With the addition of the two new routes, Turkish Airlines takes its nationwide destinations to 46.
Tourism revenue boostTurkey’s tourism revenues reached $4.87 billion in the first quarter of the year, a rise of 1.3 percent over the same period in 2014.
According to the Turkish Statistical Institute, more than 5.3 million visitors came to Turkey during the first quarter, an increase of 5.5 percent over the same period last year.
Visitors hailing from overseas spent an average of $884 each, contributing to the tourist income which is vital to Turkey’s economic health, and a valuable source of foreign currency.
Turkey sits at sixth place in the world in terms of tourist numbers, according to the World Tourism Organisation.
A fascinating glimpse into Turkey’s tourist demographicsRecent data reveals where tourists visiting come from, and where they like to go in Turkey.
According to Culture and Tourism Ministry data, Istanbul, the country’s primary destination, is most popular with Germans, who make up around 9.4 percent of tourists in Istanbul are German. However, Middle Eastern visitor numbers are fast catching up, with a tourist boom in recent years. Middle Eastern visitors are also the ones purchasing the most property in the city.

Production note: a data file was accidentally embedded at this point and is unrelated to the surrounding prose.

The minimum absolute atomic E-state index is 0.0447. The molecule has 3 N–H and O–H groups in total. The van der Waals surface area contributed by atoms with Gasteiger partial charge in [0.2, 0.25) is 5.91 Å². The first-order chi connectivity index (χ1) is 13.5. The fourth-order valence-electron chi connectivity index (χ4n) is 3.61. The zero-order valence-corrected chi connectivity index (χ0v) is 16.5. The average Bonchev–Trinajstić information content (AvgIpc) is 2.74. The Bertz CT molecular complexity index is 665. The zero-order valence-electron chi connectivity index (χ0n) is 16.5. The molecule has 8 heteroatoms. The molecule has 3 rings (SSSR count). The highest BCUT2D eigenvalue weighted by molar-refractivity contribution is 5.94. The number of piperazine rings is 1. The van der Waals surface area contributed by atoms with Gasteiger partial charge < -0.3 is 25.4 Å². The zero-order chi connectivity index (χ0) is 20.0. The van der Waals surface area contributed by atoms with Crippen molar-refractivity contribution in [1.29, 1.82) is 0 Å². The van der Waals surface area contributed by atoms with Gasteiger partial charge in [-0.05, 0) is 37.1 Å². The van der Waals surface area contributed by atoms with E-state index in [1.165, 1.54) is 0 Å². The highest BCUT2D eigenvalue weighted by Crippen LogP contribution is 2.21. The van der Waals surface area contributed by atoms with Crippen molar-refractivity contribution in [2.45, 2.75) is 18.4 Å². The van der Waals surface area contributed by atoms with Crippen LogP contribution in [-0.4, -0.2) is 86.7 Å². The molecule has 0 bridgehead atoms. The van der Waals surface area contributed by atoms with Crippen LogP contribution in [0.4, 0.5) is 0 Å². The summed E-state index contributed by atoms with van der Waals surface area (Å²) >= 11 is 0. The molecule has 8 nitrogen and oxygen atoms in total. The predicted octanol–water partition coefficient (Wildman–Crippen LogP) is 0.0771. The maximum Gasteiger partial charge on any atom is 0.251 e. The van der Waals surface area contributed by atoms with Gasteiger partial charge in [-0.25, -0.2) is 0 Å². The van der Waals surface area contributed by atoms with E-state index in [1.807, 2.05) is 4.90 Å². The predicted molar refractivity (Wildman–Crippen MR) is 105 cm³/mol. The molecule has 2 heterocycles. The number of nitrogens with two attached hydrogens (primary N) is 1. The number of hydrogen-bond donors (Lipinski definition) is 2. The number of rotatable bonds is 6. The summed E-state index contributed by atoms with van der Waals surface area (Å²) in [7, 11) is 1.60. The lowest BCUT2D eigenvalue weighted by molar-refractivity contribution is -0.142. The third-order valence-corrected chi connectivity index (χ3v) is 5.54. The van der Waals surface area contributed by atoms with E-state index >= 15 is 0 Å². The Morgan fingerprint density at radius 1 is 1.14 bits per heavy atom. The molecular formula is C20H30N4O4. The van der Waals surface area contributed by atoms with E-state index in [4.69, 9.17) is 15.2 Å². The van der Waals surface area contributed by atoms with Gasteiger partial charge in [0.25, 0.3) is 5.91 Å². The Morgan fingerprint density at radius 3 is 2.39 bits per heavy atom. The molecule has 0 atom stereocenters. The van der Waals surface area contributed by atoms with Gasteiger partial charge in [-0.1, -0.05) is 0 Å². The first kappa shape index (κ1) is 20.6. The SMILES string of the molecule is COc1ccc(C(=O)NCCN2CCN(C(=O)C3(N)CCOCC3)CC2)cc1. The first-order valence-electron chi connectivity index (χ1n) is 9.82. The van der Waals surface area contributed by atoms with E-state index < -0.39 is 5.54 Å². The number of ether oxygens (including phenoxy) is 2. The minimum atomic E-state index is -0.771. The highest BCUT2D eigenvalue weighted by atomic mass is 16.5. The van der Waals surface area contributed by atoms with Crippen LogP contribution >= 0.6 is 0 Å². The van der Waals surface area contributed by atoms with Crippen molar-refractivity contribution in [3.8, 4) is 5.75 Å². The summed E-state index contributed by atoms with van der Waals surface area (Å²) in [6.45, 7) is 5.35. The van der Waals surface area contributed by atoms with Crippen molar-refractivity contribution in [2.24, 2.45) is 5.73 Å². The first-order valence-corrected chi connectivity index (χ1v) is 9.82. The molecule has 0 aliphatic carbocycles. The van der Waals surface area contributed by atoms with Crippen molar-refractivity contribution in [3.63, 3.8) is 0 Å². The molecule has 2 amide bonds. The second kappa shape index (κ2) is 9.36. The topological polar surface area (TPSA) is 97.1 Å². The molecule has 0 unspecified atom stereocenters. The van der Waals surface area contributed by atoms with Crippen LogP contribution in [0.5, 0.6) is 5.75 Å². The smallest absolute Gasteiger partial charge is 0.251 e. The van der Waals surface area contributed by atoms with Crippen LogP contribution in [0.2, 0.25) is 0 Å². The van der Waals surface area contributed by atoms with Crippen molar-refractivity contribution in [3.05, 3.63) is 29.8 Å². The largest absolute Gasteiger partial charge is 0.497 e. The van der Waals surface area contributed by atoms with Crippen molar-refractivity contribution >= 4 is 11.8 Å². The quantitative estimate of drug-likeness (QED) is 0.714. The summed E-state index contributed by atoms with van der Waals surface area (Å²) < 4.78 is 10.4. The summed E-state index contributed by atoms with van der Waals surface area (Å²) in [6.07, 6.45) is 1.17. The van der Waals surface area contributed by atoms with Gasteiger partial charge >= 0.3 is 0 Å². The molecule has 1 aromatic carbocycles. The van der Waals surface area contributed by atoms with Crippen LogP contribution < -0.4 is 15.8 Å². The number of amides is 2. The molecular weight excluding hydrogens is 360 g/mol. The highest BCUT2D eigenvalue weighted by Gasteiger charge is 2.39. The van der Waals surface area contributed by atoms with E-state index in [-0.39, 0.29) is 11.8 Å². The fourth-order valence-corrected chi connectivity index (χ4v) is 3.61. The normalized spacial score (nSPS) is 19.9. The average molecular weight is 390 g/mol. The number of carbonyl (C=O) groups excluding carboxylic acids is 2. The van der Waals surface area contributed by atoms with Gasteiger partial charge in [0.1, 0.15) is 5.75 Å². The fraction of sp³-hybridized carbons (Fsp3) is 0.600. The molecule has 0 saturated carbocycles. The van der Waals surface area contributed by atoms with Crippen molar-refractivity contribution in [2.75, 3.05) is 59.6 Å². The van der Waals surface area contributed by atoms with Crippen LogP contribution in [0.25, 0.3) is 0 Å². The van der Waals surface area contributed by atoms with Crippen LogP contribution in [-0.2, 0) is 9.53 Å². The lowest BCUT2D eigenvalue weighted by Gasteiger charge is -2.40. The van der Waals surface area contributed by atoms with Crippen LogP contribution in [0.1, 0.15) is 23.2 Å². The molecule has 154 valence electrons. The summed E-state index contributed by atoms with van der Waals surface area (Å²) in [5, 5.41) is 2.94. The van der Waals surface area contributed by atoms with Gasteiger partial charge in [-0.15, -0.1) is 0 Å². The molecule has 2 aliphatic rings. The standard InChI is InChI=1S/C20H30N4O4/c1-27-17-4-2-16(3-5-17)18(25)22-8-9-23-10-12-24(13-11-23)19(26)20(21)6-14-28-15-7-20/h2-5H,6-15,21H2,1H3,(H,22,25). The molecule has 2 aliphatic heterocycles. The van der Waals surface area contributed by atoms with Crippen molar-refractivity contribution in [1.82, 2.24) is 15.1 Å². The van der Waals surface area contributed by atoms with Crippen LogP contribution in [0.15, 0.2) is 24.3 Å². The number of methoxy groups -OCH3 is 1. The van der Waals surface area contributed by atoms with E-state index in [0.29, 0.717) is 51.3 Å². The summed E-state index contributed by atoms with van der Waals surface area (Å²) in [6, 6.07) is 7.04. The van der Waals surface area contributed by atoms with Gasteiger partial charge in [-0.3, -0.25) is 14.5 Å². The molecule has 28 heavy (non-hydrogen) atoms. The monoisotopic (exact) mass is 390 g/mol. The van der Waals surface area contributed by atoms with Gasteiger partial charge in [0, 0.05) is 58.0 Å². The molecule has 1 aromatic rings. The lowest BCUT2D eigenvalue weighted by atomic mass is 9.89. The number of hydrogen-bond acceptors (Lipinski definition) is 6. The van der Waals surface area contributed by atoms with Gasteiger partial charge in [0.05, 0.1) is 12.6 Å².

The most popular tourist attractions in Istanbul attracted almost six million visitors between them last year: 3.5 million people visited the Hagia Sofia, while the Basilica Cistern saw 2.1 million visitors.
Two thirds of tourist who visit Turkey head to Antalya’s world famous Blue Flag beaches. A third of these visitors are Russians, 26% German, followed by Dutch, British, Swedish and Ukranians
Top tourist spots include Demre’s St Nicholas Church, Myra, the Alanya Fortress, Aspendos and Phaselis.
Mugla, the region that encompasses Bodrum and Fethiye, attracts 2.5 million visitors each year and is the top spot for Brits, followed by Russians, Dutch, Germans, Poles and French. Brits are also the top overseas buyers here, owning 70 percent of homes.
The hauntingly beautiful inland region draws 2.4 million tourists from all over the world each year, with half of those visitors coming from abroad. Germans are at the top of the list. Tourists visit underground cities, fairy chimneys and ruins, and one in three tourists takes a balloon ride.
Investment incentives to boost tourismThe government is aiming to boost tourist numbers by offering investment incentives to tourist facilities.
The Economy Ministry has given 1.9 billion Lira (USD$7 million) worth of investment incentives to 90 touristic facility projects in the first quarter of the year.
Of the 90 projects, 69 are new initiatives, according to data from the Touristic Hoteliers Association of the Mediterranean.
Antalya took the lion’s share, with 11 projects worth 484 million Lira ($179 million). Other centres which benefitted included Istanbul, Izmir, Mugla and Ankara.
As a result of the investments, 18,525 beds will be added to the country’s capacity and 4249 jobs will be created.